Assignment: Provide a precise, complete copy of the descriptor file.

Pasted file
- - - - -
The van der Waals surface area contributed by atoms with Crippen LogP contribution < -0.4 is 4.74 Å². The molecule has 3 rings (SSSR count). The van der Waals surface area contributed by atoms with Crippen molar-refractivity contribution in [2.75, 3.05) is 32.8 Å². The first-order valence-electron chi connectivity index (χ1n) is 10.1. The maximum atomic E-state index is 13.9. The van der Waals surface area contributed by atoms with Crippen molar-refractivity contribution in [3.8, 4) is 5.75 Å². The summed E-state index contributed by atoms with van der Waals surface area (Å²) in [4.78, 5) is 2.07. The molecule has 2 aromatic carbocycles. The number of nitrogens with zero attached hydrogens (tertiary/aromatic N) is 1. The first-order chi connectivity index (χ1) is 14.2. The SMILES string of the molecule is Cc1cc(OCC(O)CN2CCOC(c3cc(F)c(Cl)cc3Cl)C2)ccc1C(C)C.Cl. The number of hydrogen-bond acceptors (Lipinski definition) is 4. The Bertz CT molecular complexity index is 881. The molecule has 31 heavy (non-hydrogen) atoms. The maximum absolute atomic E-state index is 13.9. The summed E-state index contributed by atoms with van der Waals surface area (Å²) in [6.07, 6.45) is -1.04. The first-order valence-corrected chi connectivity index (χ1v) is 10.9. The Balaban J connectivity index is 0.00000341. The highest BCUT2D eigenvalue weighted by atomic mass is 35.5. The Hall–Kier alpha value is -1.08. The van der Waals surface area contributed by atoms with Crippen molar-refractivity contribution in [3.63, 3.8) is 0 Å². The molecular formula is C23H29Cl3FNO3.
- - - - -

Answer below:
The van der Waals surface area contributed by atoms with Crippen LogP contribution < -0.4 is 4.74 Å². The molecule has 3 rings (SSSR count). The van der Waals surface area contributed by atoms with Crippen molar-refractivity contribution in [2.75, 3.05) is 32.8 Å². The first-order valence-electron chi connectivity index (χ1n) is 10.1. The maximum atomic E-state index is 13.9. The van der Waals surface area contributed by atoms with Crippen molar-refractivity contribution in [3.8, 4) is 5.75 Å². The summed E-state index contributed by atoms with van der Waals surface area (Å²) in [4.78, 5) is 2.07. The molecule has 2 aromatic carbocycles. The number of nitrogens with zero attached hydrogens (tertiary/aromatic N) is 1. The first-order chi connectivity index (χ1) is 14.2. The SMILES string of the molecule is Cc1cc(OCC(O)CN2CCOC(c3cc(F)c(Cl)cc3Cl)C2)ccc1C(C)C.Cl. The number of hydrogen-bond acceptors (Lipinski definition) is 4. The Bertz CT molecular complexity index is 881. The molecule has 31 heavy (non-hydrogen) atoms. The maximum absolute atomic E-state index is 13.9. The summed E-state index contributed by atoms with van der Waals surface area (Å²) in [6.07, 6.45) is -1.04. The first-order valence-corrected chi connectivity index (χ1v) is 10.9. The Balaban J connectivity index is 0.00000341. The highest BCUT2D eigenvalue weighted by atomic mass is 35.5. The Hall–Kier alpha value is -1.08. The van der Waals surface area contributed by atoms with Crippen molar-refractivity contribution in [3.63, 3.8) is 0 Å². The molecular formula is C23H29Cl3FNO3.